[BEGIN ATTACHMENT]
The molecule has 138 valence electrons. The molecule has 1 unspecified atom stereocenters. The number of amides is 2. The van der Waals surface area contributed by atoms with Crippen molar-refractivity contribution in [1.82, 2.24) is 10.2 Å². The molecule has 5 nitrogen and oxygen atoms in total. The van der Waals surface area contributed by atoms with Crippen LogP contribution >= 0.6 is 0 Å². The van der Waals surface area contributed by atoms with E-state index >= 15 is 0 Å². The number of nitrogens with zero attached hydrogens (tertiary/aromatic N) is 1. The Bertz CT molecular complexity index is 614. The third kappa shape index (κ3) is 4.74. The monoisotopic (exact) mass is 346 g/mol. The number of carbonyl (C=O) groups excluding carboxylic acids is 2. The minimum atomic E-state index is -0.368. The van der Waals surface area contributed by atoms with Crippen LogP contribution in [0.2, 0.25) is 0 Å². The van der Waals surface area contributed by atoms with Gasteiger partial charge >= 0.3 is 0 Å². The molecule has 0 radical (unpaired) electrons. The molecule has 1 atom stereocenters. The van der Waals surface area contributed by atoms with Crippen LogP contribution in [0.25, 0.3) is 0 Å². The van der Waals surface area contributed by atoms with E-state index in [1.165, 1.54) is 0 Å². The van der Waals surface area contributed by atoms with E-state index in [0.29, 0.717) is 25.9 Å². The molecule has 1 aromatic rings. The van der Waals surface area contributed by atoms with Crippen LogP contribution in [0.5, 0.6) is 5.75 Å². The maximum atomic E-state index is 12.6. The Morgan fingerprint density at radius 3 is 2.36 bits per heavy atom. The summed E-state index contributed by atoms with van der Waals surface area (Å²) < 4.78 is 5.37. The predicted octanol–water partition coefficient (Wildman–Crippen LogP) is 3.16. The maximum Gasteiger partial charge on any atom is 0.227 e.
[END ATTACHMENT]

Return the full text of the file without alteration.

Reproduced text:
The molecule has 138 valence electrons. The molecule has 1 unspecified atom stereocenters. The number of amides is 2. The van der Waals surface area contributed by atoms with Crippen molar-refractivity contribution in [1.82, 2.24) is 10.2 Å². The molecule has 5 nitrogen and oxygen atoms in total. The van der Waals surface area contributed by atoms with Crippen LogP contribution >= 0.6 is 0 Å². The van der Waals surface area contributed by atoms with E-state index >= 15 is 0 Å². The number of nitrogens with zero attached hydrogens (tertiary/aromatic N) is 1. The Bertz CT molecular complexity index is 614. The third kappa shape index (κ3) is 4.74. The monoisotopic (exact) mass is 346 g/mol. The number of carbonyl (C=O) groups excluding carboxylic acids is 2. The minimum atomic E-state index is -0.368. The van der Waals surface area contributed by atoms with Crippen LogP contribution in [0.2, 0.25) is 0 Å². The van der Waals surface area contributed by atoms with Gasteiger partial charge >= 0.3 is 0 Å². The molecule has 0 radical (unpaired) electrons. The molecule has 1 atom stereocenters. The van der Waals surface area contributed by atoms with Crippen LogP contribution in [0.25, 0.3) is 0 Å². The van der Waals surface area contributed by atoms with E-state index in [1.165, 1.54) is 0 Å². The van der Waals surface area contributed by atoms with E-state index in [0.29, 0.717) is 25.9 Å². The molecule has 1 aromatic rings. The van der Waals surface area contributed by atoms with Crippen LogP contribution in [0.5, 0.6) is 5.75 Å². The maximum atomic E-state index is 12.6. The Morgan fingerprint density at radius 3 is 2.36 bits per heavy atom. The summed E-state index contributed by atoms with van der Waals surface area (Å²) < 4.78 is 5.37. The predicted octanol–water partition coefficient (Wildman–Crippen LogP) is 3.16. The maximum Gasteiger partial charge on any atom is 0.227 e.